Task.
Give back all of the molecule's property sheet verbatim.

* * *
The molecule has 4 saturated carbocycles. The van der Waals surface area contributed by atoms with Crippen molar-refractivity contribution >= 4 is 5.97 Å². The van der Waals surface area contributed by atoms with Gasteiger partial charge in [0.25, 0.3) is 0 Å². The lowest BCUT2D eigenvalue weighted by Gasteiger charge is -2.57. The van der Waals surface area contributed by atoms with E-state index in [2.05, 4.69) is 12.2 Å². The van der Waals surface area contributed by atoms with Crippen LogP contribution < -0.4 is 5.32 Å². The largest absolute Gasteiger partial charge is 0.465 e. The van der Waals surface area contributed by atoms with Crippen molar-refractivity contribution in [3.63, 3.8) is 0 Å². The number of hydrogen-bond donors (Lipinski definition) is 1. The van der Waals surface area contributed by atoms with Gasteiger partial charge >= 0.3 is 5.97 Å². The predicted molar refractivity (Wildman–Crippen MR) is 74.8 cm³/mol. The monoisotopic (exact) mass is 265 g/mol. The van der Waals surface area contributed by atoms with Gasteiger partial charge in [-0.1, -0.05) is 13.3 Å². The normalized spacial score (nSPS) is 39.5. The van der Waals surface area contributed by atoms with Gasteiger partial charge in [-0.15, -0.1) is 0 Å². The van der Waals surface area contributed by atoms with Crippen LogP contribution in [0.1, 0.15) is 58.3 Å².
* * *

The molecule has 4 saturated carbocycles. The van der Waals surface area contributed by atoms with Crippen molar-refractivity contribution >= 4 is 5.97 Å². The van der Waals surface area contributed by atoms with Gasteiger partial charge in [0.25, 0.3) is 0 Å². The lowest BCUT2D eigenvalue weighted by Gasteiger charge is -2.57. The van der Waals surface area contributed by atoms with E-state index in [2.05, 4.69) is 12.2 Å². The van der Waals surface area contributed by atoms with Crippen LogP contribution < -0.4 is 5.32 Å². The largest absolute Gasteiger partial charge is 0.465 e. The van der Waals surface area contributed by atoms with Crippen molar-refractivity contribution in [3.63, 3.8) is 0 Å². The number of hydrogen-bond donors (Lipinski definition) is 1. The van der Waals surface area contributed by atoms with Gasteiger partial charge >= 0.3 is 5.97 Å². The predicted molar refractivity (Wildman–Crippen MR) is 74.8 cm³/mol. The monoisotopic (exact) mass is 265 g/mol. The van der Waals surface area contributed by atoms with Gasteiger partial charge in [-0.1, -0.05) is 13.3 Å². The normalized spacial score (nSPS) is 39.5. The van der Waals surface area contributed by atoms with Gasteiger partial charge in [-0.15, -0.1) is 0 Å². The van der Waals surface area contributed by atoms with Crippen LogP contribution in [0.1, 0.15) is 58.3 Å².